During the month leading up to the 2016 presidential election, professor and writer Jelani Cobb gave a lecture titled "The Unsafe Spaces of Democracy" at Brown University in which he talked about how a governmental system can continue to function while simultaneously acting as a disservice to individuals living within it. During his talk, he made a metaphor about being oppressed in America that stuck. "The punch you're most vulnerable to is the one you'll be hit with most often," he began. "You calibrate your defenses so that you learn how to navigate. So if you're susceptible to left hooks, that's what you're gonna be hit with all the time." This idea continues to come to mind when listening to JAY-Z's stellar 13th studio album, 4:44.
In the album's first teaser to the public, actor Mahershala Ali coincidentally plays out Cobb's metaphor as he spars with a punching bag, noticeably winded, yet seemingly sharpening his skills for a forthcoming bout. The metaphor is also a constant topic of discussion on 4:44, Jay's most instructional body of work since he schooled hustlers on how to maximize their game and their pockets 21 years ago on his debut, Reasonable Doubt. On this album, he's sharing his methods for continuously dodging America's left hook. On apparent single "The Story of OJ," he uses personal missteps and life lessons as a means to educate, listing blown opportunities to dump money into developing Brooklyn neighborhoods and detailing how investing in million-dollar art will provide him with money to put up for his kids. It's also in this song that Jay proposes that the black community leave behind its differences and move as a collective to gain liberation, which, in his eyes, can only be reached with financial freedom. On the hook, he reminds: "Light nigga, dark nigga, faux nigga, real nigga / Rich nigga, poor nigga, house nigga, field nigga/ Still nigga." In one way or another, this is JAY-Z's driving point on 4:44. And while getting life tips from an elder statesman has seldom worked in rap, it's the kind of album that only a JAY-Z, given his background and otherworldly success, could deliver with such precision. But what makes this album special is his realization that emotional and mental well-being are elements needed in that liberation as well.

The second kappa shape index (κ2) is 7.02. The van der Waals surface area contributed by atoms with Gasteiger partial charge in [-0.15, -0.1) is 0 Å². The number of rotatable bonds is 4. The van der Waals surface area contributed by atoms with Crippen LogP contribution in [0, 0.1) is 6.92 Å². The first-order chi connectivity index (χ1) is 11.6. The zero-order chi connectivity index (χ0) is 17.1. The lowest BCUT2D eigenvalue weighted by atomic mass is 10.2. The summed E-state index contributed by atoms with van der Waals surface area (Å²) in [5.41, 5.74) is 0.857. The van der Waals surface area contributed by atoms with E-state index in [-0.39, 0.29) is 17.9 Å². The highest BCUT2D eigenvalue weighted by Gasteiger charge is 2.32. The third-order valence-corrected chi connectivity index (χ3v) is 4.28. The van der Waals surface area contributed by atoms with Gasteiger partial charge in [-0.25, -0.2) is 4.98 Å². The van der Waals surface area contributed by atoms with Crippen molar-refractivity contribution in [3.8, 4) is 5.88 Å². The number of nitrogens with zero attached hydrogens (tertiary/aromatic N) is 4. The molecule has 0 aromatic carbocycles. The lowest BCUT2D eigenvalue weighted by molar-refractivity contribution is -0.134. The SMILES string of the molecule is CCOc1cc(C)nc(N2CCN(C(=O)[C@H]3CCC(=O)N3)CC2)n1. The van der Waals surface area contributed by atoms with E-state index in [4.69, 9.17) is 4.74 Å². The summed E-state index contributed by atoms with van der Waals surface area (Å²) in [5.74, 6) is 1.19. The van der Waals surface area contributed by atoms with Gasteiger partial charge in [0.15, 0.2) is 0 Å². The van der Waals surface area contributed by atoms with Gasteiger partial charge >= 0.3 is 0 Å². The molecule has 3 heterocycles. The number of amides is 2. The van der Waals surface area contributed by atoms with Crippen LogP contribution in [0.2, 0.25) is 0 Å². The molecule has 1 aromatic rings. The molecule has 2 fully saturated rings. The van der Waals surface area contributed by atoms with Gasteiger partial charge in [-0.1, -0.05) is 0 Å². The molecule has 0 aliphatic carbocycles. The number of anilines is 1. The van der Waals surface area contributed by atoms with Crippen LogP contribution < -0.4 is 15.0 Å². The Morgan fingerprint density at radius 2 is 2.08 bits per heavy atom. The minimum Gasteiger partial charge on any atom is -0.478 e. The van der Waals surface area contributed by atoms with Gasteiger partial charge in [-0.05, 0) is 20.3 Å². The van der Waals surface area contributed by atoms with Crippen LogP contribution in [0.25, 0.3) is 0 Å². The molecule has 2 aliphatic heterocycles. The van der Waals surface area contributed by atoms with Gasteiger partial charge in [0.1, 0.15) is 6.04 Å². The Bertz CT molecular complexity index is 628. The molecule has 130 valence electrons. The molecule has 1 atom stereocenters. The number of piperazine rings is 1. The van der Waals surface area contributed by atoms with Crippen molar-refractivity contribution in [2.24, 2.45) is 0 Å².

In 4:44's shedding-of-the-ego opener, "Kill Jay Z," Jay holds a mirror to himself and addresses personal demons as a way to properly set the tone for the remainder of the ten-track album. "You can't heal what you never reveal," he admits in the beginning of the song. With that proclamation, it makes sense that this album is his least materialistic yet. Instead, there are more mentions of crying than he's ever made before; in previous attempts at cleansing himself of wrongdoings, he tried his hand at making the song do the emoting for him. He admits to stabbing Lance "Un" Rivera over allegedly bootlegging his album, something that the hip-hop community has held as truth since 1999. He confesses his need to shed his hard exterior for his daughter. It's also in "Kill Jay Z," that he, without detail, alludes to nearly losing Beyonce due to infidelity, something that fans have speculated since Lemonade.